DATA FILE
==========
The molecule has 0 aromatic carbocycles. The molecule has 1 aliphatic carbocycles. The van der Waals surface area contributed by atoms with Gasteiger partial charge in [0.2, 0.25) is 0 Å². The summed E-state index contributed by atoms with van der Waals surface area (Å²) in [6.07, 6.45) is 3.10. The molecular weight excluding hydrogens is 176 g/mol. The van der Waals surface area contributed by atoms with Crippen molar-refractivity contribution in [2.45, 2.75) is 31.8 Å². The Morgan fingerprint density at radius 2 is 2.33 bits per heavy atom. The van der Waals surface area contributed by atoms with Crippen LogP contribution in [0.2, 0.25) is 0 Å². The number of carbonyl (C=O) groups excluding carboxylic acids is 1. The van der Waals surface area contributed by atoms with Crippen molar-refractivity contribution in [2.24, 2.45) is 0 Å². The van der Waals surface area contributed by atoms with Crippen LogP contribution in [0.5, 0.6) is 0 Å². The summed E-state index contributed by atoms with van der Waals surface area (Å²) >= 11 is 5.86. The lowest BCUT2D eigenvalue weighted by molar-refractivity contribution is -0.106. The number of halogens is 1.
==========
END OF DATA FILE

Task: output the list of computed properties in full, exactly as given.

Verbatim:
The molecule has 0 aromatic carbocycles. The molecule has 1 aliphatic carbocycles. The van der Waals surface area contributed by atoms with Gasteiger partial charge in [0.2, 0.25) is 0 Å². The summed E-state index contributed by atoms with van der Waals surface area (Å²) in [6.07, 6.45) is 3.10. The molecular weight excluding hydrogens is 176 g/mol. The van der Waals surface area contributed by atoms with Crippen molar-refractivity contribution in [2.45, 2.75) is 31.8 Å². The Morgan fingerprint density at radius 2 is 2.33 bits per heavy atom. The van der Waals surface area contributed by atoms with Crippen LogP contribution in [0.2, 0.25) is 0 Å². The number of carbonyl (C=O) groups excluding carboxylic acids is 1. The van der Waals surface area contributed by atoms with Crippen molar-refractivity contribution in [2.24, 2.45) is 0 Å². The van der Waals surface area contributed by atoms with Crippen LogP contribution in [0.5, 0.6) is 0 Å². The summed E-state index contributed by atoms with van der Waals surface area (Å²) >= 11 is 5.86. The lowest BCUT2D eigenvalue weighted by molar-refractivity contribution is -0.106. The number of halogens is 1.